I purchased and read this book, along with Dr Cordain's book, to learn more details about the Paleo approach to eating. I feel Dr Cordain's book is much better written and, oddly, it seems Robb's book copied some of the info from those earlier books literally line-for-line. The main difference is Dr C's book doesn't try to be clever or funny. It presents compelling data in a measured way. Robb, on the other hand, seems to wish for a second career as a comedian. The "ha-ha, yuk-yuk" tone was.... (More)
I wanted to read this book as the Maine woods have been a part of my life and I was unfamiliar with this story until I saw this book. I realized from the start that at the core of this story was an important topic I already have been worrying about that I feel American society either is unaware of or is purposefully ignoring: the neuro-atypical person and the challenge of how they will live (not thriving but suffering) in modern America.
I found the book a page turner from the start. I did.... (More)
I really liked it at first but it moved a little slower as it went along. It's a really quick read because the author only spent several hours with his subject who really didn't want any publicity. It's interesting - I gave it to my friend from Maine when I was done. He said not that unusual for Maine. (More)
Friedman offers a compelling, well-researched paradigm for understanding how the US arrived at its current level of dysfunctional politics. His hypothesis, restated throughout the book is that the US, as well as the rest of the planet, is being subjected to three relentless, ineluctable forces: the exponential development of technology, the forces of globalization and concomitant interdependence, and severe climate change, all of which have altered forever the complacent stability to which.... (More)
I chose to read this book having enjoyed Friedman's previous works 'The World is Flat' and 'Hot, Flat, and Crowded'. I found the exposition on Moore's law and the rapidly accelerating capabilities of technology to be adequately researched, thoughtfully explained, and tied nicely into some thoughts on how the role of education in American lives must evolve. Friedman does not wander overly far in to the topic of climate change and really doesn't offer any new ideas here. The book's greatest.... (More)
I am generally a pretty critical reader, and it's almost embarrassing to write such a glowing review, but I can say without reservation that this book is a treasure. (And no, I am not a friend of the family. I haven't even watched him on The Daily Show, although I'll probably start to watch now.) Trevor Noah is a superb storyteller, and this memoir is his eloquent and touching account of growing up as the mixed race child of a single mother, living in poverty in deeply racist and sexist.... (More)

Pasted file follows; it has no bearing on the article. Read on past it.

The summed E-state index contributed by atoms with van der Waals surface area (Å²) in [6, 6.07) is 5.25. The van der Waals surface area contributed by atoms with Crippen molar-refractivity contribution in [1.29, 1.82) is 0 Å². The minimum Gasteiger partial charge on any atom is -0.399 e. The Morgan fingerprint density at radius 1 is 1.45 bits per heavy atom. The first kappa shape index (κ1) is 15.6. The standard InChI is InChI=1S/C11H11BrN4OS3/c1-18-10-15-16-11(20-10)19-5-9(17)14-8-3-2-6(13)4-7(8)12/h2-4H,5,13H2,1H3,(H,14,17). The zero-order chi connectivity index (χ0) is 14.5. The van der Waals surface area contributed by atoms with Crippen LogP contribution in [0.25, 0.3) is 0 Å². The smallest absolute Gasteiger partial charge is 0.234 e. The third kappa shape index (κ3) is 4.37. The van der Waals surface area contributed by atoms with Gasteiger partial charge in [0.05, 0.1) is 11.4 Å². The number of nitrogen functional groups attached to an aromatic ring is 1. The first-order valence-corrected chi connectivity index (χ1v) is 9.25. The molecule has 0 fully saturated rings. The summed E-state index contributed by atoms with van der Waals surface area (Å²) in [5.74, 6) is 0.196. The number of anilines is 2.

I enjoy Trevors comedy and the Daily Show. The book was interesting but it jumped around too much. One chapter he was 7', the next he was 17 and the next he was 9. Often due to the jumping around parts of stories had to be retold. Overall the book didn't flow well but it does provide some interesting insight into life in South Africa and also into Trevor himself. (More)
To become a dentist, I had to study for 4 years of college and another 4 years (40 hours/week) of dental school. Since graduation nearly 20 years ago, I have taken at least 1,500 hours of Continuing Education at my own expense. And yet, despite my best efforts to be an extraordinarily good dentist, I am now more aware than ever of how much more there is to learn and master. And that's in my own profession, in which people rely upon me as an expert! Nevertheless, every week I hear or read.... (More)
Murray frames the moral dilemma facing the west through a quote from the prophetic 1973 book The Camp of the Saints. Author Jean Raspail saw ‘A million poor wretches, armed only with their weakness and their numbers, overwhelmed by misery, encumbered with starving brown and black children, ready to disembark on our soil, the vanguard of the multitudes pressing hard against every part of the tired and overfed West. I literally saw them, saw the major problem they presented, a problem.... (More)
Sean Carroll is a successful theoretical physicist, skilled ponderer of philosophical questions and gifted communicator of science. He brings all these qualities to bear in his big-hearted, ambitious latest book “The Big Picture.” The book is part sweeping survey of some of the most thought-provoking ideas in modern science, part sweeping rumination on two of the most fundamental questions that we can ask: How do we gain knowledge of the world? And how do we distill meaning from an.... (More)